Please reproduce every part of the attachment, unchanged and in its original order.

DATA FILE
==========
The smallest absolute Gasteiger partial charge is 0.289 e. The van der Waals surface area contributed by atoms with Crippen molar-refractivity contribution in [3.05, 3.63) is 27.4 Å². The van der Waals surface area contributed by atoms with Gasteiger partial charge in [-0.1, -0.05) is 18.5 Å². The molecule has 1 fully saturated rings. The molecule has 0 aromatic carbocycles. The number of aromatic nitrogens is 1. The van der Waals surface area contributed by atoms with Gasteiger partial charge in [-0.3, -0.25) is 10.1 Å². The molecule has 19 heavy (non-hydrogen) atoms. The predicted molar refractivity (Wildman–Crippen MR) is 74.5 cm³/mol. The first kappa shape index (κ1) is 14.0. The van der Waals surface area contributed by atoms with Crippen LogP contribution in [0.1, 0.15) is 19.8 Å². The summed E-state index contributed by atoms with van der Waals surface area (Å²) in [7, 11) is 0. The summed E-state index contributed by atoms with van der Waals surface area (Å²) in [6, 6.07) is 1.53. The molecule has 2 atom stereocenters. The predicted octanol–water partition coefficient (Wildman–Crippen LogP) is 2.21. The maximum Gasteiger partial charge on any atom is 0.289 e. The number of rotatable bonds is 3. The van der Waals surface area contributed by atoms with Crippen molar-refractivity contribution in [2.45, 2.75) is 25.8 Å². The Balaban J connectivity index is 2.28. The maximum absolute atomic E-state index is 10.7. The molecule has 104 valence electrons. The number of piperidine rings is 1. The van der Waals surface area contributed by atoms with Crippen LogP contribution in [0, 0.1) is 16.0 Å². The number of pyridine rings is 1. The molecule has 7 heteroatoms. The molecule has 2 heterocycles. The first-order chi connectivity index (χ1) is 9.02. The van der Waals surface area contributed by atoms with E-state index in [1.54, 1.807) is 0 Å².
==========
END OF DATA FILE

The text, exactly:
The smallest absolute Gasteiger partial charge is 0.289 e. The van der Waals surface area contributed by atoms with Crippen molar-refractivity contribution in [3.05, 3.63) is 27.4 Å². The van der Waals surface area contributed by atoms with Gasteiger partial charge in [-0.1, -0.05) is 18.5 Å². The molecule has 1 fully saturated rings. The molecule has 0 aromatic carbocycles. The number of aromatic nitrogens is 1. The van der Waals surface area contributed by atoms with Gasteiger partial charge in [-0.3, -0.25) is 10.1 Å². The molecule has 19 heavy (non-hydrogen) atoms. The predicted molar refractivity (Wildman–Crippen MR) is 74.5 cm³/mol. The first kappa shape index (κ1) is 14.0. The van der Waals surface area contributed by atoms with Crippen LogP contribution in [0.1, 0.15) is 19.8 Å². The summed E-state index contributed by atoms with van der Waals surface area (Å²) in [7, 11) is 0. The summed E-state index contributed by atoms with van der Waals surface area (Å²) in [6, 6.07) is 1.53. The molecule has 2 atom stereocenters. The predicted octanol–water partition coefficient (Wildman–Crippen LogP) is 2.21. The maximum Gasteiger partial charge on any atom is 0.289 e. The number of rotatable bonds is 3. The van der Waals surface area contributed by atoms with Crippen molar-refractivity contribution in [2.45, 2.75) is 25.8 Å². The Balaban J connectivity index is 2.28. The maximum absolute atomic E-state index is 10.7. The molecule has 104 valence electrons. The number of piperidine rings is 1. The van der Waals surface area contributed by atoms with Crippen LogP contribution in [0, 0.1) is 16.0 Å². The number of pyridine rings is 1. The molecule has 7 heteroatoms. The molecule has 2 heterocycles. The first-order chi connectivity index (χ1) is 9.02. The van der Waals surface area contributed by atoms with E-state index in [1.54, 1.807) is 0 Å².